Nearly two weeks after the political unrest started in Egypt, the country’s shops, banks and petrol stations are reopening along with ports, transport infrastructure and factories.
The street protests paralysed much of the economy causing huge losses. The finance minister said he just does not know how much it will all have cost.
There were long queues with bank hours and withdrawals limited to stop a run on the banks.
Cairo resident Salamah Hassan said: “The entire country has been affected by this. The banks were and the post offices were closed. When they reopened, everything started to get back to normal, but there are still some queues.”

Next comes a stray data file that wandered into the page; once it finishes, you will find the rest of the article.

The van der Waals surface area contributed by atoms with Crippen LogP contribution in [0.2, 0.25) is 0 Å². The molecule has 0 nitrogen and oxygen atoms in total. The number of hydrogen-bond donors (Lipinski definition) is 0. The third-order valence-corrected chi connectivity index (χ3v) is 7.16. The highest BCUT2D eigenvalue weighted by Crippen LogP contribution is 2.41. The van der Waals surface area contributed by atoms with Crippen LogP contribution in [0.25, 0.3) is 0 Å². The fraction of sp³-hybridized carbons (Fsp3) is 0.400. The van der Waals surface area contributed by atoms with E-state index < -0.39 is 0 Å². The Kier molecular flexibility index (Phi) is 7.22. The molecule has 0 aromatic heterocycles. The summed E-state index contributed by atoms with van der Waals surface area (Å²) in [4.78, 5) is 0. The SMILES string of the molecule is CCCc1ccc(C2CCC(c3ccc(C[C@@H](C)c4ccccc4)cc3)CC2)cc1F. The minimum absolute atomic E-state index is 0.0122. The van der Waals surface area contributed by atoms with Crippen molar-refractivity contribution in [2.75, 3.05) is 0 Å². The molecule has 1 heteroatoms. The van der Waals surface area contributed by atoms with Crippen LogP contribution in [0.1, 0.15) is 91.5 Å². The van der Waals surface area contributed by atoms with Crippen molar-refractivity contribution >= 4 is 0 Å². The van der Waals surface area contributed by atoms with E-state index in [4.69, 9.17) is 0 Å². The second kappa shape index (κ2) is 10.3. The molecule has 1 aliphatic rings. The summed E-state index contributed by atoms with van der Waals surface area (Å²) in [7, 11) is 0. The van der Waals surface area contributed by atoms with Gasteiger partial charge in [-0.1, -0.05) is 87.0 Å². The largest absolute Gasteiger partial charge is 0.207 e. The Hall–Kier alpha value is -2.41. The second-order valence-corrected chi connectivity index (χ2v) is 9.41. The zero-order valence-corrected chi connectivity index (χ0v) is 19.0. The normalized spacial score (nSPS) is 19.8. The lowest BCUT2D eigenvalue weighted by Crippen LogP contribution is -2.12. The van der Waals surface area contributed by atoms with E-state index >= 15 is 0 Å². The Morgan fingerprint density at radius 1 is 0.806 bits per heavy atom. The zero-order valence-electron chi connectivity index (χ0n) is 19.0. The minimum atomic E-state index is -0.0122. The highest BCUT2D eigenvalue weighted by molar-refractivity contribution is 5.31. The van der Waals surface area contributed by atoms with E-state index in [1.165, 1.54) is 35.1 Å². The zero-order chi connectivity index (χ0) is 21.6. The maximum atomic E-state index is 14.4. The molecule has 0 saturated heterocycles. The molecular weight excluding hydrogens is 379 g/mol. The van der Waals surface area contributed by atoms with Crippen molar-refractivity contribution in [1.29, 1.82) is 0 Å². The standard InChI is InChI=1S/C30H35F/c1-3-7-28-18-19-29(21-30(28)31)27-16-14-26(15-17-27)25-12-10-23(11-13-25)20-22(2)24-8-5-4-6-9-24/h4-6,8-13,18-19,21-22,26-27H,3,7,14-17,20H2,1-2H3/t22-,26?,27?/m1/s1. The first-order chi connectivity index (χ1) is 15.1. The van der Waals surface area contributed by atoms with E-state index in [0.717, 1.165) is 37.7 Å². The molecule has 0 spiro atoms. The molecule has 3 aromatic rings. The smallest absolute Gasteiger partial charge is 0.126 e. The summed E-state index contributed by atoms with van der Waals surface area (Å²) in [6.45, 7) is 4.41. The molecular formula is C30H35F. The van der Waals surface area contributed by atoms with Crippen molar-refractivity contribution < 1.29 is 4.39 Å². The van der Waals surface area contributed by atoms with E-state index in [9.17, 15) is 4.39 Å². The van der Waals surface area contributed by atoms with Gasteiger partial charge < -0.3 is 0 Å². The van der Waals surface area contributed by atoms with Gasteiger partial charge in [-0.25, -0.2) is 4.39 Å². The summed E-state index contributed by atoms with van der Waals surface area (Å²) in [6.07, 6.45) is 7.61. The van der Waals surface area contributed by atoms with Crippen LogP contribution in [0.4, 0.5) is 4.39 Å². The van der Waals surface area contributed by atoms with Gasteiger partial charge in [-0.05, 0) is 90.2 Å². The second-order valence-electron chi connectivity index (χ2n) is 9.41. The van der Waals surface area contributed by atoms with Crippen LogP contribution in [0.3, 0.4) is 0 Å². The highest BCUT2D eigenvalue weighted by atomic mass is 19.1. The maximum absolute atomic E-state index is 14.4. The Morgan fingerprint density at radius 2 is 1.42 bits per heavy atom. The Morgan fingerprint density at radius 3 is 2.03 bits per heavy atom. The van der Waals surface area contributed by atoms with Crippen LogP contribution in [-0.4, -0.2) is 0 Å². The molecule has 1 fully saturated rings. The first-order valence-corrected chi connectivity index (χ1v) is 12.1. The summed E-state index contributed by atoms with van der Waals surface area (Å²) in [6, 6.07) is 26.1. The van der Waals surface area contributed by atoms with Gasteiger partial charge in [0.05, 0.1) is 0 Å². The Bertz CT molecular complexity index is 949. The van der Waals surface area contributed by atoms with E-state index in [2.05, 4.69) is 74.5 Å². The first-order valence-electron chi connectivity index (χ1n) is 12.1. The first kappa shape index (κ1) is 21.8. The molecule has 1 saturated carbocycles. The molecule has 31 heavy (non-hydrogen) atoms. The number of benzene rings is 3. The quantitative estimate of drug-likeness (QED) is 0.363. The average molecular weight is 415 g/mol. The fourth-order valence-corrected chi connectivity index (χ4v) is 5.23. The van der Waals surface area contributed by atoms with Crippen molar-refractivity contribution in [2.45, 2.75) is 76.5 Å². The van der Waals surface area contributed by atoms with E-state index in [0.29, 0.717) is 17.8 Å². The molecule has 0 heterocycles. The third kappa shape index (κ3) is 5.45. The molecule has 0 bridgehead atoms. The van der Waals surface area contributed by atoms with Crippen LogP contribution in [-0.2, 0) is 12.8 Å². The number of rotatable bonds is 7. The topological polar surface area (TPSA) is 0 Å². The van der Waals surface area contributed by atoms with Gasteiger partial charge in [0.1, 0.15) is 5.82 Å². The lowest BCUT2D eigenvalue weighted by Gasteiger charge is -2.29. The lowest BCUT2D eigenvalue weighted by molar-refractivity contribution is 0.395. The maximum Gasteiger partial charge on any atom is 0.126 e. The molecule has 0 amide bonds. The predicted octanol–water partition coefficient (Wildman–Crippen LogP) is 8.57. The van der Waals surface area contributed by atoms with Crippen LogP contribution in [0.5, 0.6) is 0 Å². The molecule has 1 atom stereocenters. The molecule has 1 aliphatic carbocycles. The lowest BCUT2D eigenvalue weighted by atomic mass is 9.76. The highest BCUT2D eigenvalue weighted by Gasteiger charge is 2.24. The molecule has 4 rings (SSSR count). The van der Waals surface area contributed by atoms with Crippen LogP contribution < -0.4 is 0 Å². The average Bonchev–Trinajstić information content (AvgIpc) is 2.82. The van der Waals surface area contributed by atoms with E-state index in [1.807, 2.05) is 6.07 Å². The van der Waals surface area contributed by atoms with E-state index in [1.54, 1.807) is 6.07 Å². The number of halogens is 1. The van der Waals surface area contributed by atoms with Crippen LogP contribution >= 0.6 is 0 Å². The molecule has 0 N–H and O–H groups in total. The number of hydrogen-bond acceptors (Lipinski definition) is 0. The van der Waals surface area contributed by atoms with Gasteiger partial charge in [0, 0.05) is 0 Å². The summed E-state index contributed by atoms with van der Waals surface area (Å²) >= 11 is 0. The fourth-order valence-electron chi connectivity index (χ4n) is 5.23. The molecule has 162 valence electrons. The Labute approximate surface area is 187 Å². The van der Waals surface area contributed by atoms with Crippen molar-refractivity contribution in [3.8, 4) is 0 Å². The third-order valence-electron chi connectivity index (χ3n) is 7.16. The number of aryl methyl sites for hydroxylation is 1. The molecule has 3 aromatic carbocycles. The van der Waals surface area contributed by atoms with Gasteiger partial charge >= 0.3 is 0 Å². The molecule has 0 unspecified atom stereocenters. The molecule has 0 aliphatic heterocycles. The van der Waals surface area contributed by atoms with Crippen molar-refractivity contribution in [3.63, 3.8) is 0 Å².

To block protesters from communicating and organising demonstrations the government shut down mobile phones and the internet for five days.
The Organisation for Economic Co-operation and Development calculates that alone cost the equivalent of more than sixty six million euros. The sector accounts for between three and four percent of the country’s GDP.
The unrest has disrupted tourism — worth 200 million euros a week to Egypt — and remittances from Egyptians working abroad which accounts for almost as much.
The Egyptian pound has slipped to a six year low against the dollar, which could drive up food prices, which was one of the factors that sparked the original unrest.